"Dr. Jacquot is a wonderful example of an enterprising woman who understands that it is not enough to just run a strong business," said Enterprising Women Publisher/CEO Monica Smiley. "As important as that iswe recognize women who really stand out as strong community leadersno one wins this award without demonstrating their commitment to mentoring the next generation of young women. It is an honor to shine the spotlight on Margo and recognize her amazing accomplishments."
The journey for Jacquot ( who grew up in Chicago's Rogers Park neighborhood and graduated from Lane Tech High School ) toward psychology began at Loyola University. She started out as a political science major with the intention of going to law school but that all changed during her senior year.
"I completed all of my pre-law requirements so I had the freedom to take some electives," said Jacquot. "I thought maybe an attorney should know a little psychology. I took a psych class, and that was it. I ended up going another year and graduated with a bachelor of science in both psychology and political science."
Prior to founding The Juniper Center, Jacquot was the director of chemical dependence services at Forest Hospital for six years and an adjunct faculty at the Chicago School of Professional Psychology for ten years.
While working at Forest Hospital, Jacquot got her Psy.D. ( with a concentration on marriage and family ) from the Forest Institute of Professional Psychology.
Earlier this year, Jacquot and COLAGE Executive Director Annie Van Avery participated in a piece for the Chicago Tribune entitled "Tips for LGBTQ Parents." This is one of the many ways Jacquot reaches out to the community outside of her work at The Juniper Center.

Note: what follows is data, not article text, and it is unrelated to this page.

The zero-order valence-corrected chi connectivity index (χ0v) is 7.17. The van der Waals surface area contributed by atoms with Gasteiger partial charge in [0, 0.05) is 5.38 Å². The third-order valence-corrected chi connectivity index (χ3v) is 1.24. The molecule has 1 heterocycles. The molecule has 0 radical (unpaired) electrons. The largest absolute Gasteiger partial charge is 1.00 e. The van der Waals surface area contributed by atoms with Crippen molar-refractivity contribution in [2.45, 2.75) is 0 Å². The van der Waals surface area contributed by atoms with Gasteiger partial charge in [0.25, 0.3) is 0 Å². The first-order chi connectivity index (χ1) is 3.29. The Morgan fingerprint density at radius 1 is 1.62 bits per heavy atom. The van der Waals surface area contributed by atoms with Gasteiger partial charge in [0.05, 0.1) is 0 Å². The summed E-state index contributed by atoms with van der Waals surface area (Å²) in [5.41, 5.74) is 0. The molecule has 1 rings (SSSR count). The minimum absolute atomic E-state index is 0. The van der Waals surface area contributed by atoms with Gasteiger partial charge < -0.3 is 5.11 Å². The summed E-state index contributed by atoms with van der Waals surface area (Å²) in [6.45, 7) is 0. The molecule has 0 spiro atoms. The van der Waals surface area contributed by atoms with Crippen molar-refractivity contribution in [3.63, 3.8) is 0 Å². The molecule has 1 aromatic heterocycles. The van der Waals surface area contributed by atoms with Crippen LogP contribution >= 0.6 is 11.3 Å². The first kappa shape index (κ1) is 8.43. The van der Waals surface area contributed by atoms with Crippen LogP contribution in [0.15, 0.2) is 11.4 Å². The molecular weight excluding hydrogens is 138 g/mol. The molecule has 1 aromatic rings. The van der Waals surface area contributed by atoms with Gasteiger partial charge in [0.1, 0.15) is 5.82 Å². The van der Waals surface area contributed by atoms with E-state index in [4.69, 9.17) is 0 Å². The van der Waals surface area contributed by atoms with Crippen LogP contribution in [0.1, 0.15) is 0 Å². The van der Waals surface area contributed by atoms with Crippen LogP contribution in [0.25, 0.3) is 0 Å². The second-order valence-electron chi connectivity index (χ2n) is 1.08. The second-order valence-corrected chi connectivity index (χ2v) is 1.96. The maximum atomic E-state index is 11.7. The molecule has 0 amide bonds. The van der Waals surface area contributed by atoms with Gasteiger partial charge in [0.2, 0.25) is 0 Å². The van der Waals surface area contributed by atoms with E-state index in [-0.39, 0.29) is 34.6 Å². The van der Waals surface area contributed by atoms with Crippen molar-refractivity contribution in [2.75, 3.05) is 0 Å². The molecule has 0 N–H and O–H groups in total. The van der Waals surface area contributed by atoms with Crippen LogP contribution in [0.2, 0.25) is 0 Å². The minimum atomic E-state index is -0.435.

In addition to running her business and giving lectures, Jacquot has been involved in both community and professional organizations over the years including Chambers of Commerce in Park Ridge, Barrington and Oak Park. She sponsors the local girls teen softball team in Oak Park and is on the board of directors of the Maine Community Youth Assistance Foundation that works on addressing drug use by children and teens. She also served as the Illinois Psychology Association SOGI section chair for a year and is currently the treasurer and a member of the ethics committee.
Jacquot also helps other mental health practitioners start their own practices including sharing what she has learned and hosting monthly free meet ups at the Park Ridge location.
Additionally, Jacquot likes to run every day and spends her free time hanging out with her wife and kids including their weekly dinner outings on Friday nights.
When asked what she wants to convey to the entire LGBTQ community, especially in today's political climate, Jacquot said the community is strong and has made a lot of progress but that could be stripped away if LGBTQ people do not stick together.
"We have to make sure that we as a community do not get fractured into the individual letters because we are stronger as a group." said Jacquot. "It has been incredible to watch the evolution of the amazing LGBTQ communities we have in the Chicago area. There are so many organizations, places and opportunities for people to feel welcome and at home. For me to be able to be an out, lesbian entrepreneur and to have the reception that we have had is pretty remarkable if you look at history over time. I am really excited for the future of this community."
See www.thejunipercenter.com/ for more information .